18 (19.15)
      Time from onset of COVID symptoms to neurological symptoms
       0–10 days34 (36.17)
       11–20 days29 (30.85)
       21 days or more25 (26.59)
      Status of RT-PCR COVID sample
       Nasopharyngeal sample positive65 (69.15)
       Oropharyngeal sample positive16 (17.00)
       Serology (COVID-19 antibodies) positive5 (5.30)
       Presented to facility with diagnosed COVID-198(8.51)
      Symptoms
       Fever62 (65.95)
       Respiratory symptoms68 (72.34)
       GI symptoms18 (19.15)
       Paresthesia46 (48.93)
       Paresis of lower and upper extremity60 (63.83)
      Findings on examination (n = 64)
       Reduced power in upper/lower extremities47 (73.43)
       Areflexia42 (65.63)
       Diminished sensation23 (35.94)
       Ataxia07 (10.94)
       Hyperreflexia01 (1.56)
      a Other co-morbid conditions include obesity, COPD, cancer, peripheral artery disease, dyslipidemia, and coronary artery disease.

      3.1 Clinical symptoms and COVID-19 status

      All 94 patients were presented with both non-neurological and neurological findings. The neurological presentation was preceded by respiratory symptoms in 68 patients (72.35%) while gastrointestinal symptoms in 18 patients (19.15%). There was a significant overlap of presenting symptoms. Among the neurological findings, paresthesia was the commonest symptom (46/94, 48.93%) followed by paresis of the lower extremity (39/94, 41.49%) and upper extremity (21/94, 22.34%). Bulbar symptoms were present in 20/94 patients (21.28%), ataxia and gait disturbance were present in 21/94 patients (22.34%) whereas 11/94 patients (11.70%) reported eye symptoms including eyelid ptosis (2/11; 18.18%), diplopia (6/11; 54.55%), retroorbital pain (1/11; 9.09%) and ophthalmoplegia (2/11; 18.18%).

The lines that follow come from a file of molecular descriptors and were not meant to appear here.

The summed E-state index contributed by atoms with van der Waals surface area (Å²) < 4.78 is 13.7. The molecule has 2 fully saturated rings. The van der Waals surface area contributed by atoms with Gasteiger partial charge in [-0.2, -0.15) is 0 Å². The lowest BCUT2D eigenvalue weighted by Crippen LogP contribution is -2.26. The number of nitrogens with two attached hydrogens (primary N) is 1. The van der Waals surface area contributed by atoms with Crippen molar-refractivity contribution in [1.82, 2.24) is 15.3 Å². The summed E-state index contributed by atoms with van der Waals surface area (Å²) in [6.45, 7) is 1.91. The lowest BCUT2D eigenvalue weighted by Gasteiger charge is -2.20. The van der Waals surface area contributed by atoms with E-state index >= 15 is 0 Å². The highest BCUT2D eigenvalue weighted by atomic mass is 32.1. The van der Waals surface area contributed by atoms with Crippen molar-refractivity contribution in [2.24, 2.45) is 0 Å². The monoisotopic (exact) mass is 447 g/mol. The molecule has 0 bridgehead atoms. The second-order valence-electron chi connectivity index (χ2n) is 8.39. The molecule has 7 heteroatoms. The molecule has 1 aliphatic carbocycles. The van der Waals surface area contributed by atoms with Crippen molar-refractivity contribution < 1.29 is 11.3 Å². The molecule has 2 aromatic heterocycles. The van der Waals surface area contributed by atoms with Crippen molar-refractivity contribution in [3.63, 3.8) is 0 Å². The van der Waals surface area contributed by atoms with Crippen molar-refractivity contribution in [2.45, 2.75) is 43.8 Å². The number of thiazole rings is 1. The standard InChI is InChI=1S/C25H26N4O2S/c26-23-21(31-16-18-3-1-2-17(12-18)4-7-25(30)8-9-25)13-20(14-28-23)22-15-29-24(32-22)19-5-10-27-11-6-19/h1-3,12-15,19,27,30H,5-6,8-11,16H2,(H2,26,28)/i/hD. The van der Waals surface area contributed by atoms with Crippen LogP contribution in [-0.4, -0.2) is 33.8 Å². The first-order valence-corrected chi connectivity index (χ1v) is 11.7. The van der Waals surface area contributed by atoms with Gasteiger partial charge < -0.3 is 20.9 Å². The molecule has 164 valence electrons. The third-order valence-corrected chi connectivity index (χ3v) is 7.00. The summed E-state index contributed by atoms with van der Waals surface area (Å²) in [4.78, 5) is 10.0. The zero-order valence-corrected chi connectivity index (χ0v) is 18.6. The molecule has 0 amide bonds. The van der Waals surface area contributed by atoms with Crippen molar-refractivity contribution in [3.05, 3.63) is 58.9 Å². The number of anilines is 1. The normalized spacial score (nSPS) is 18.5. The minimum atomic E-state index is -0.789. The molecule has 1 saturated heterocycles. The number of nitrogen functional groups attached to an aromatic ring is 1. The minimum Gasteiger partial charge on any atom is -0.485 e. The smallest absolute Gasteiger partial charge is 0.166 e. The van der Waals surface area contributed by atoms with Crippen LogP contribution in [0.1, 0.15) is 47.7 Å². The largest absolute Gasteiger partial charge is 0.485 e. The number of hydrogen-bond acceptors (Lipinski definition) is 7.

Apart from the patients who had COVID-19 diagnosed at the facility where the cases were reported (Table 3), most of the patients had been transferred or had been already diagnosed with COVID-19 at a prior facility before the presentation (8/94, 8.51%). Majority of the patients had positive COVID-19 result through RT-PCR from a nasopharyngeal sample (65/94, 69.15%).

      3.2 Neurological examination relevant to GBS spectrum

      The clinical features were variable. The most common exam finding was reduced power (73.43%) in either the upper or lower extremities. It was symmetrical in some cases but was also asymmetric in some patients. Patients also had reduced sensations to pinprick, vibratory or proprioceptive stimuli. One patient had hyperreflexia, rather than areflexia which was noticed in most cases (65.63%).

      3.3 Results of electrophysiological, CSF, and neuroimaging investigations

      Electromyography/electroneurography results were available for 70/94 patients (74.47%). The most common finding was demyelination in 44/70 patients (62.86%) followed by associated sural sparing with demyelination in 7/70 patients (10.00%), mixed demyelination and axonal damage in 5/70 patients (7.14%), axonal motor and sensory changes in 3/70 patients (4.28%). (Table 4).
      Table 4Clinical characteristics of 94 patients.
      Variablesn (%)
      Abnormal CT imaging (chest)35 (37.23)
      Abnormal MRI (brain and/or spine)16 (17.02)
      Electromyography (EMG) (n = 70)
       Demyelination44 (62.86)
       Axonal motor and sensory with muscle/neurogenic damage1 (1.43)
       Demyelination with sural sparing7 (10.00)